If I have COVID-19, what should I do to monitor my health and manage my symptoms?

Take care of yourself while you are in isolation. Call your doctor if it is hard to breathe.

  • Stay home
  • Drink a lot of water
  • Avoid caffeine and alcohol
  • Rest
  • If you are working at home, take it easy or stop working so you can give your body the rest needed to help get better
  • Watch your symptoms
  • Follow the advice of your doctor and public health authorities. Call before before visiting your doctor
  • Look for emergency warning signs* for COVID-19. Call 9-1-1 to get emergency medical care immediately if you have:
    • Trouble breathing
    • Persistent pain or pressure in the chest
    • New confusion
    • Inability to wake or stay awake
    • Bluish lips or face

*This is not a list of all symptoms. Please call your doctor for any other symptoms that are severe or concerning to you.

Are there people who might get very sick from COVID-19 who I should be worried about?

COVID-19 is more dangerous for some people. Stay away from them to keep them safe. These people may live with you. If you cannot safely isolate or quarantine in your home, consider finding another space where you will not be in contact with anyone. You may be able to get a referral to an Isolation and Recovery Site.

COVID can be more dangerous for people who:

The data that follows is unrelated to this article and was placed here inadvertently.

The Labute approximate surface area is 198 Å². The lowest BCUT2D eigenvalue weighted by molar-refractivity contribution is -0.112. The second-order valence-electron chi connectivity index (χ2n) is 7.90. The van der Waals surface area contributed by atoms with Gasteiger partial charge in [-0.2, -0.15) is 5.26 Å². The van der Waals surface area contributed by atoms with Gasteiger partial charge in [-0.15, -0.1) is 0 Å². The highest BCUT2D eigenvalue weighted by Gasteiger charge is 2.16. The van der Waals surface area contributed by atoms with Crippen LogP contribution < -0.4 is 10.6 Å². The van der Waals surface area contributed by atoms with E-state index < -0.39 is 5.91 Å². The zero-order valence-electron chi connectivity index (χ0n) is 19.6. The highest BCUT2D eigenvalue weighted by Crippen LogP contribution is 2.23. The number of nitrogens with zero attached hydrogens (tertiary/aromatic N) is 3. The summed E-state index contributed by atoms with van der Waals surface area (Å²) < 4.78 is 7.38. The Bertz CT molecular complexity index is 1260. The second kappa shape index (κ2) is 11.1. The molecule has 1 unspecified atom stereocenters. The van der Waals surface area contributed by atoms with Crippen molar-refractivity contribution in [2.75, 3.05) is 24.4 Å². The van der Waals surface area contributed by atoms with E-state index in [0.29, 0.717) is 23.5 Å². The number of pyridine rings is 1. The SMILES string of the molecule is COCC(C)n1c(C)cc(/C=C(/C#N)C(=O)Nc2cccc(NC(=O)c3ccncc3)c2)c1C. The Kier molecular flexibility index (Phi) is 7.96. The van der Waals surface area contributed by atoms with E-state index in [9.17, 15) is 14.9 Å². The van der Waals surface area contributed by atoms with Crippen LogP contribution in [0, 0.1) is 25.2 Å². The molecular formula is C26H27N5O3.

• Are more than 65 years old
  • Have chronic conditions such as: diabetes, chronic kidney disease, chronic lung disease, liver disease, or cardiovascular disease
  • Are immunocompromised (e.g. HIV, cancer patients receiving chemotherapy, patients on immunosuppressant drugs)
  • Have extreme obesity
  • Are on dialysis
  • Have received a transplant
  • Are pregnant

How do I know that I can end my isolation?

A public health official will tell you when you can leave self-isolation. Usually, it will be when at least 10 days have passed since your symptoms started OR at least 10 days have passed since your positive COVID test was taken if you have no symptoms; AND

  • You have not had a fever for at least 24 hours without the use of fever-reducing medications like aspirin or Tylenol; AND
  • You are feeling better.

Talk with your doctor when it is safe to be around other people if you were in the hospital.

Should I contact people I was in close contact with when I was contagious with COVID-19?